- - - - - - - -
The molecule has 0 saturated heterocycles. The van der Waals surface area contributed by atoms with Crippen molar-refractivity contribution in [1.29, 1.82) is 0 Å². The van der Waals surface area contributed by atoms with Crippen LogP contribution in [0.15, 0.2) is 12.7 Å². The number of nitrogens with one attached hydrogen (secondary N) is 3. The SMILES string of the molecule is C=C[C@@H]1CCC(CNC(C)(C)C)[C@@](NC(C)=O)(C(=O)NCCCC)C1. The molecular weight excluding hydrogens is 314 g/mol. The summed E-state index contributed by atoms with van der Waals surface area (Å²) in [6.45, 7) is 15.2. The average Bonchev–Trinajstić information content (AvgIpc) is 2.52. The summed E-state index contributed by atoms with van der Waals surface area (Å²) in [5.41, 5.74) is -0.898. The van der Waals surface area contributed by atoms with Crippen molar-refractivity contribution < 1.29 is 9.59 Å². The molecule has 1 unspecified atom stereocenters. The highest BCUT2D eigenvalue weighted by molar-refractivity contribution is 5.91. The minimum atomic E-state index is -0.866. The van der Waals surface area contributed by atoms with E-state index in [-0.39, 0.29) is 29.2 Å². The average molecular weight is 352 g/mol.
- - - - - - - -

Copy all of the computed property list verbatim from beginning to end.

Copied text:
The molecule has 0 saturated heterocycles. The van der Waals surface area contributed by atoms with Crippen molar-refractivity contribution in [1.29, 1.82) is 0 Å². The van der Waals surface area contributed by atoms with Crippen LogP contribution in [0.15, 0.2) is 12.7 Å². The number of nitrogens with one attached hydrogen (secondary N) is 3. The SMILES string of the molecule is C=C[C@@H]1CCC(CNC(C)(C)C)[C@@](NC(C)=O)(C(=O)NCCCC)C1. The molecular weight excluding hydrogens is 314 g/mol. The summed E-state index contributed by atoms with van der Waals surface area (Å²) in [6.45, 7) is 15.2. The average Bonchev–Trinajstić information content (AvgIpc) is 2.52. The summed E-state index contributed by atoms with van der Waals surface area (Å²) in [5.41, 5.74) is -0.898. The van der Waals surface area contributed by atoms with Crippen molar-refractivity contribution < 1.29 is 9.59 Å². The molecule has 1 unspecified atom stereocenters. The highest BCUT2D eigenvalue weighted by molar-refractivity contribution is 5.91. The minimum atomic E-state index is -0.866. The van der Waals surface area contributed by atoms with E-state index in [-0.39, 0.29) is 29.2 Å². The average molecular weight is 352 g/mol.